Prosthetic Hand for designers to experience

Prints (0)



The Modular e-NABLE Research Platform (MeRP 1.0) is a modified wrist-actuated prosthetic hand that can be worn by able-bodied people for use in their day-to-day activities. This allows prosthetic hand designers to improve their designs by actually using the products they design. Designers can share the experience of people who will use products they create.

Note: This was an early design in my e-NABLE research and many elements of the design can be improved.  It has recently evolved into the e-NABLE Prosthetic Emulator.

The MeRP 1.0 straps onto the user’s forearm with a “gauntlet” that supports a prosthetic hand below the user’s hand. The user actuates the fingers of the prosthetic by flexing his/her wrist which causes the prosthetic hand to move, and strings running through the prosthetic fingers like tendons cause them to create a grasping movement.

The modular nature of the MeRP 1.0 allows the user to try different designs of hands, fingers, thumbs, gauntlets and actuating mechanisms to evaluate the pros and cons of each design. For more information about the e-NABLE prosthetic hands that are created on 3D printers and provided to children (free of charge), see


A remix of!design-information. The MeRP 1.0 design was based on a prosthetic arm designed at Rochester Institute of Technology by e-NABLE volunteers and on other open-source designs shared within the e-NABLE community.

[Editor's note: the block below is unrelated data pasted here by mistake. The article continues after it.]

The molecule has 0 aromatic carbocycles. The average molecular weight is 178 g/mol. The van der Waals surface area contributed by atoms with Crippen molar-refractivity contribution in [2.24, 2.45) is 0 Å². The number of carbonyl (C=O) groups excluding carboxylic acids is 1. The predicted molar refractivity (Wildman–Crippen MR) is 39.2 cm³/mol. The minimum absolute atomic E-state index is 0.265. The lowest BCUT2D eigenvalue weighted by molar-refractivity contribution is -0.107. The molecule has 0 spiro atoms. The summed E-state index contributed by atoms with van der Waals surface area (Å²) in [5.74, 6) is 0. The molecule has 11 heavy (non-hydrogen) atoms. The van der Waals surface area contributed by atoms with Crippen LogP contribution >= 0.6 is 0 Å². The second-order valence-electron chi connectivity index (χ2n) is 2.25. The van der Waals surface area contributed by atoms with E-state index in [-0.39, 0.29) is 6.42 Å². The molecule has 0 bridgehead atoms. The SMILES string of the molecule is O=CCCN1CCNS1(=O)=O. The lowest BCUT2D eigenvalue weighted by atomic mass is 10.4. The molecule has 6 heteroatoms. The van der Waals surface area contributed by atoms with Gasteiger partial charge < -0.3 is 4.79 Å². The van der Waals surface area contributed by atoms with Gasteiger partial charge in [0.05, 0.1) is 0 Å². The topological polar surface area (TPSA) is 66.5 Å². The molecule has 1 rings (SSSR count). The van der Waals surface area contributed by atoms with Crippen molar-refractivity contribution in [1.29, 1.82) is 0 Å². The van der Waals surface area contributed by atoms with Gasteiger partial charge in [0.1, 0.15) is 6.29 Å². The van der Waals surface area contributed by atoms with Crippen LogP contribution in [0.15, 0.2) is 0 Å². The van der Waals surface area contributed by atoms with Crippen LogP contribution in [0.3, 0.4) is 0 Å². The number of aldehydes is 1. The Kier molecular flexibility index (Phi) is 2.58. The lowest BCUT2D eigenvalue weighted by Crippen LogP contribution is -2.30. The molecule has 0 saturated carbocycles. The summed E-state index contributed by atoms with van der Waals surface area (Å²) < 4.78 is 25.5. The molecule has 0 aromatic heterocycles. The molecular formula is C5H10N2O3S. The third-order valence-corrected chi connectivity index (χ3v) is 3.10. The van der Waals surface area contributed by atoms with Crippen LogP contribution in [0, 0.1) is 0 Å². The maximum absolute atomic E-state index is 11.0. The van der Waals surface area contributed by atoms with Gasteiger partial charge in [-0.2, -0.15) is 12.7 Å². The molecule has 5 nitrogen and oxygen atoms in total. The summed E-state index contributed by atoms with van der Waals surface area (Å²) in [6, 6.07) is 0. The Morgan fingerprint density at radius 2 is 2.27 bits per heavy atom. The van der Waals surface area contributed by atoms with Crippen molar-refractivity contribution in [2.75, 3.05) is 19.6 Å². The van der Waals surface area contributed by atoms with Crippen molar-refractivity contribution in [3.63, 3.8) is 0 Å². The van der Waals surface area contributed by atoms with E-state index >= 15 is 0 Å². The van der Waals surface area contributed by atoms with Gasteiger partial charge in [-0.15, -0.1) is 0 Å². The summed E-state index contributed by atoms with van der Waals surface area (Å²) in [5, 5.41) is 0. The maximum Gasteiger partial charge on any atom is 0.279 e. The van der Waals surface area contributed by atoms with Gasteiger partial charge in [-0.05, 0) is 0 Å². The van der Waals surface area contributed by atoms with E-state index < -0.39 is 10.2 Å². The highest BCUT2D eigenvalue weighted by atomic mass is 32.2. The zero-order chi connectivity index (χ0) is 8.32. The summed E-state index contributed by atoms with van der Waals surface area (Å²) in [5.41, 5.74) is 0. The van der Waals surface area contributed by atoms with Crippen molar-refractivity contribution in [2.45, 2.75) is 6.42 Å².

• Use 1/8 inch carbon fiber rod to connect the Gauntlet to the Hand. (make sure you don’t order direct from China, as it may be on a slow boat and take a month).
  • Print the Gauntlet halves in PLA flat on the printer hot bed (90C) and fold it around a form while it is still warm, right after it s taken off of the bed. I used an oval container from Crystal Light drink mix for a form.
  • Hinge pins are rivets that are made from 1/8 inch filament and melted on the end with a soldering iron. (Small $10 packs of 3mm filament sticks can be obtained from 3Doodler if your printer uses 1.75mm.)
  • Grasping bar on the back of the hand is also fabricated from 3mm filament. Bend corners with heat-gun or flame and weld in place with a soldering iron or 3Doodler.
  • The thumb module is attached to the palm module with pins that are also made from 1/8 inch filament.

Design Files

File Size

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